This is the function of liturgy and studying scripture-to remind us that we do not live by the logic of our problems, but we live by the promises of God.  At a funeral we often read Psalm 121, “I lift mine eyes to the hills, from whence comes my help?  My help comes from the Lord.”   Or we read Psalm 23, “The Lord is my shepherd, I shall not want.”  We read these promises in distress.  Exodus itself became part of the promises.  As Passover is celebrated for when God liberated people from bondage.  We have a deep need to ground ourselves in memory of what has come before.  This gives us hope and strength

Third, Moses centers people on the reality of their situation.  They aren’t living off the rich Nile Delta anymore, they are in the arid Sinai.  They would have to adapt.  Moses already understood this land.  He spent his years in exile in Midian, just east of the Sinai and the Gulf of Aqaba, which would be NW Saudi Arabia today.   

He knew strong winds off the Mediterranean blew flocks of quail down to the Sinai to rest, and it was easy to catch them by hand.  He had gone out many mornings and harvested the sweet, sticky residue of the Tamarisk plant as the sun dried it, and balled it up in his finger and popped it into his mouth.  He showed it to his fellow wanderers and they called it “Manna” which is Hebrew for “What is this stuff?”  And then he preached to them and said, “Here is the word of God: you shall have bread by morning, and you shall have meat by evening, and God will provide for you even here in the wilderness.”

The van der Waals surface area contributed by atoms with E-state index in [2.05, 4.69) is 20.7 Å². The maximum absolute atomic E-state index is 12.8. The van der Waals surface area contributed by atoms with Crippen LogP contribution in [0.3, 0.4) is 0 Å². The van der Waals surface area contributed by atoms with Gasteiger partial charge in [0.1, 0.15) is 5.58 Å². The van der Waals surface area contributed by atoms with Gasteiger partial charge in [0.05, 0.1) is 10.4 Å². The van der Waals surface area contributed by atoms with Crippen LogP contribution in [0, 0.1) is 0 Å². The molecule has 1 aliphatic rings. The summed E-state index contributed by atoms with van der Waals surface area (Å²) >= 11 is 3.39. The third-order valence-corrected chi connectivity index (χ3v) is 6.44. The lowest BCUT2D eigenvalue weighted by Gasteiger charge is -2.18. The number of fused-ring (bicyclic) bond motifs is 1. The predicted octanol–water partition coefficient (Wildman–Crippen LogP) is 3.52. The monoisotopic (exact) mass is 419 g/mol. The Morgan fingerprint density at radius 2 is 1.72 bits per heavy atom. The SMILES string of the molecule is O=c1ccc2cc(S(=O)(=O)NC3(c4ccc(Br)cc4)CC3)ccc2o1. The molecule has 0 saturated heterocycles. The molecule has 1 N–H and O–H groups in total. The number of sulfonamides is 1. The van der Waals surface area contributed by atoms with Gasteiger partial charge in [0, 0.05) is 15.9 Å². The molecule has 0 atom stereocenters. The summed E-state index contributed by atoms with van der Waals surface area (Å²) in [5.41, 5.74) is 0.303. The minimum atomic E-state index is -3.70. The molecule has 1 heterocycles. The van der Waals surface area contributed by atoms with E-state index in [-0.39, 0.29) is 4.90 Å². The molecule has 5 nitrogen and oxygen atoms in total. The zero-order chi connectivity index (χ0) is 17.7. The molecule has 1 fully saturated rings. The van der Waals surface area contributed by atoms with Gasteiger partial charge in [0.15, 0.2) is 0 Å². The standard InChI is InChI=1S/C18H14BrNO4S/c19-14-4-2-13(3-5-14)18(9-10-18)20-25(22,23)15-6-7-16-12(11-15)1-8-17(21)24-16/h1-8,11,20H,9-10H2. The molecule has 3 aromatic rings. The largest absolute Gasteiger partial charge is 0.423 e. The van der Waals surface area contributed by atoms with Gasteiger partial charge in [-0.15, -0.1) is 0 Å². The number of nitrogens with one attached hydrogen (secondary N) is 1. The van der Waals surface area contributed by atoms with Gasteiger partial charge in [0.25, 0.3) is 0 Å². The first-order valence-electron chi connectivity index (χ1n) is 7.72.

And he turned manna into an object lesson, a metaphor for our faith in God.  “You can only gather enough of it for one day, for it spoils the next.  But don’t worry, because God is generous and will provide for you the next day.”  

We could conclude by playing the Rolling Stones, “You can’t always get what you want, but if you try sometimes, you get what you need.”  The escaping Hebrew slaves were not hoping for Manna, they had never seen or heard of such a thing.  But they got the resources for what they truly needed-freedom-dignity.  What they needed was right there, once they knew how to see it.  

We have our wilderness to walk through today, and it’s likely we still have far to go.  We can do this.  Moses shows us the way.  Keep grounded and pray, so our fears don’t get the best of us.  Keep hope alive by remembering how God has met people before us.  Pay attention to where you are right now, keep showing up for the life we have, and we will find what we need, the Manna for our body and souls.  God hasn’t brought us this far to leave us behind.